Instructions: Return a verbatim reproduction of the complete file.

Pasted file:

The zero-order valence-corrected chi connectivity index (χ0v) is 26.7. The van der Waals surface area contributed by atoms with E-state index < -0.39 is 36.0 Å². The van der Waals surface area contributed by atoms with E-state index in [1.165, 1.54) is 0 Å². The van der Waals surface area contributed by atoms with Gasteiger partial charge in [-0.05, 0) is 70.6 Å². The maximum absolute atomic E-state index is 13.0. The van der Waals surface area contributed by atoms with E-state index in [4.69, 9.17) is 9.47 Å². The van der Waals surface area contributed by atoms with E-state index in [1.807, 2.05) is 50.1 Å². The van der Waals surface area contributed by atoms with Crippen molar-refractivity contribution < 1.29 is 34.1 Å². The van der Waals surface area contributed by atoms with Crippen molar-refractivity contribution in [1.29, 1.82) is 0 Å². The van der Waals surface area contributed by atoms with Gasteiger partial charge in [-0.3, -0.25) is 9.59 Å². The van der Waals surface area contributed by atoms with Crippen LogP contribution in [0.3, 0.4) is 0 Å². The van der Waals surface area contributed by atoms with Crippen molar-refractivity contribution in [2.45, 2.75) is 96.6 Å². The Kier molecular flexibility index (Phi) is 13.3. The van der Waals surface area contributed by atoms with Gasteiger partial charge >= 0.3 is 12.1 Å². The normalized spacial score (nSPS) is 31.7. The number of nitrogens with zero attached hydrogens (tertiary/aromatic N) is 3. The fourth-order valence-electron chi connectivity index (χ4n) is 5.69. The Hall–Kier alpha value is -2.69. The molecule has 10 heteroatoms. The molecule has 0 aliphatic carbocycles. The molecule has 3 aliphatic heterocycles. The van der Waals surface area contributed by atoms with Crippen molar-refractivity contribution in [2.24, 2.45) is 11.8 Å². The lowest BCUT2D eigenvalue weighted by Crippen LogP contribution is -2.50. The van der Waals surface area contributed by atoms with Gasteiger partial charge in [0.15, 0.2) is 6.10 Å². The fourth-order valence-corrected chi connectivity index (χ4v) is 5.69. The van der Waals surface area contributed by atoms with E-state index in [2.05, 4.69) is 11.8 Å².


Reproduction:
The zero-order valence-corrected chi connectivity index (χ0v) is 26.7. The van der Waals surface area contributed by atoms with E-state index < -0.39 is 36.0 Å². The van der Waals surface area contributed by atoms with E-state index in [1.165, 1.54) is 0 Å². The van der Waals surface area contributed by atoms with Gasteiger partial charge in [-0.05, 0) is 70.6 Å². The maximum absolute atomic E-state index is 13.0. The van der Waals surface area contributed by atoms with E-state index in [4.69, 9.17) is 9.47 Å². The van der Waals surface area contributed by atoms with E-state index in [1.807, 2.05) is 50.1 Å². The van der Waals surface area contributed by atoms with Crippen molar-refractivity contribution < 1.29 is 34.1 Å². The van der Waals surface area contributed by atoms with Crippen molar-refractivity contribution in [1.29, 1.82) is 0 Å². The van der Waals surface area contributed by atoms with Gasteiger partial charge in [-0.3, -0.25) is 9.59 Å². The van der Waals surface area contributed by atoms with Crippen LogP contribution in [0.3, 0.4) is 0 Å². The van der Waals surface area contributed by atoms with Crippen molar-refractivity contribution in [2.45, 2.75) is 96.6 Å². The Kier molecular flexibility index (Phi) is 13.3. The van der Waals surface area contributed by atoms with Gasteiger partial charge >= 0.3 is 12.1 Å². The normalized spacial score (nSPS) is 31.7. The number of nitrogens with zero attached hydrogens (tertiary/aromatic N) is 3. The fourth-order valence-electron chi connectivity index (χ4n) is 5.69. The Hall–Kier alpha value is -2.69. The molecule has 10 heteroatoms. The molecule has 0 aliphatic carbocycles. The molecule has 3 aliphatic heterocycles. The van der Waals surface area contributed by atoms with Crippen molar-refractivity contribution in [2.24, 2.45) is 11.8 Å². The lowest BCUT2D eigenvalue weighted by Crippen LogP contribution is -2.50. The van der Waals surface area contributed by atoms with Gasteiger partial charge in [0.15, 0.2) is 6.10 Å². The fourth-order valence-corrected chi connectivity index (χ4v) is 5.69. The van der Waals surface area contributed by atoms with E-state index in [2.05, 4.69) is 11.8 Å².